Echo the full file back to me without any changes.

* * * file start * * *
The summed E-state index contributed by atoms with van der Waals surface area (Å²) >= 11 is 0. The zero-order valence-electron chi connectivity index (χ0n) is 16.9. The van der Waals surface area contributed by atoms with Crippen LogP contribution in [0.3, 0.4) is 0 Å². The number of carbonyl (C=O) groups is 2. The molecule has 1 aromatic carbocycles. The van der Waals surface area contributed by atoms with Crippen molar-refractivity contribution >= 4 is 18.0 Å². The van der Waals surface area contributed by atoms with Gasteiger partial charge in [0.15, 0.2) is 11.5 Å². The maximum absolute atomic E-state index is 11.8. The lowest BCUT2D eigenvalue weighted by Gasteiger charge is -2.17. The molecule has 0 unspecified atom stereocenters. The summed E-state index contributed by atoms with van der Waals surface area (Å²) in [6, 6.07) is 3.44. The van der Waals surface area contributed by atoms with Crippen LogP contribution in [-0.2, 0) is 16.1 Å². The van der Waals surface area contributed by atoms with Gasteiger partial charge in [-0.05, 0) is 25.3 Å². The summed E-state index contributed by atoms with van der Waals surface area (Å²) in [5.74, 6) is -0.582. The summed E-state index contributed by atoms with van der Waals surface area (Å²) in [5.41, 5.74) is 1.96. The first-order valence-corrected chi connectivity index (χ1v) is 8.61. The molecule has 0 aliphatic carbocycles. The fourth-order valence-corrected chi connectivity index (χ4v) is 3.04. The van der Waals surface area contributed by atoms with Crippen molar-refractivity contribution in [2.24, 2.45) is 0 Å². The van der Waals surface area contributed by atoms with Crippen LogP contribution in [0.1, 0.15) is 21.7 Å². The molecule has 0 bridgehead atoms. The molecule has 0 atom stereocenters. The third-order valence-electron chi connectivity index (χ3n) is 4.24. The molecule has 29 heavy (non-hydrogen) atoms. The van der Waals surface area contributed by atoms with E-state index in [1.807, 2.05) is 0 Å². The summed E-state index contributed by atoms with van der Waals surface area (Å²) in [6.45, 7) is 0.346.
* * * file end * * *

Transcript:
The summed E-state index contributed by atoms with van der Waals surface area (Å²) >= 11 is 0. The zero-order valence-electron chi connectivity index (χ0n) is 16.9. The van der Waals surface area contributed by atoms with Crippen LogP contribution in [0.3, 0.4) is 0 Å². The number of carbonyl (C=O) groups is 2. The molecule has 1 aromatic carbocycles. The van der Waals surface area contributed by atoms with Crippen molar-refractivity contribution >= 4 is 18.0 Å². The van der Waals surface area contributed by atoms with Gasteiger partial charge in [0.15, 0.2) is 11.5 Å². The maximum absolute atomic E-state index is 11.8. The lowest BCUT2D eigenvalue weighted by Gasteiger charge is -2.17. The molecule has 0 unspecified atom stereocenters. The summed E-state index contributed by atoms with van der Waals surface area (Å²) in [6, 6.07) is 3.44. The van der Waals surface area contributed by atoms with Crippen LogP contribution in [-0.2, 0) is 16.1 Å². The van der Waals surface area contributed by atoms with Gasteiger partial charge in [-0.05, 0) is 25.3 Å². The summed E-state index contributed by atoms with van der Waals surface area (Å²) in [5.74, 6) is -0.582. The summed E-state index contributed by atoms with van der Waals surface area (Å²) in [5.41, 5.74) is 1.96. The first-order valence-corrected chi connectivity index (χ1v) is 8.61. The molecule has 0 aliphatic carbocycles. The fourth-order valence-corrected chi connectivity index (χ4v) is 3.04. The van der Waals surface area contributed by atoms with Crippen molar-refractivity contribution in [2.24, 2.45) is 0 Å². The van der Waals surface area contributed by atoms with Crippen LogP contribution in [0.1, 0.15) is 21.7 Å². The molecule has 0 bridgehead atoms. The molecule has 0 atom stereocenters. The third-order valence-electron chi connectivity index (χ3n) is 4.24. The molecule has 29 heavy (non-hydrogen) atoms. The van der Waals surface area contributed by atoms with E-state index in [1.807, 2.05) is 0 Å². The summed E-state index contributed by atoms with van der Waals surface area (Å²) in [6.45, 7) is 0.346.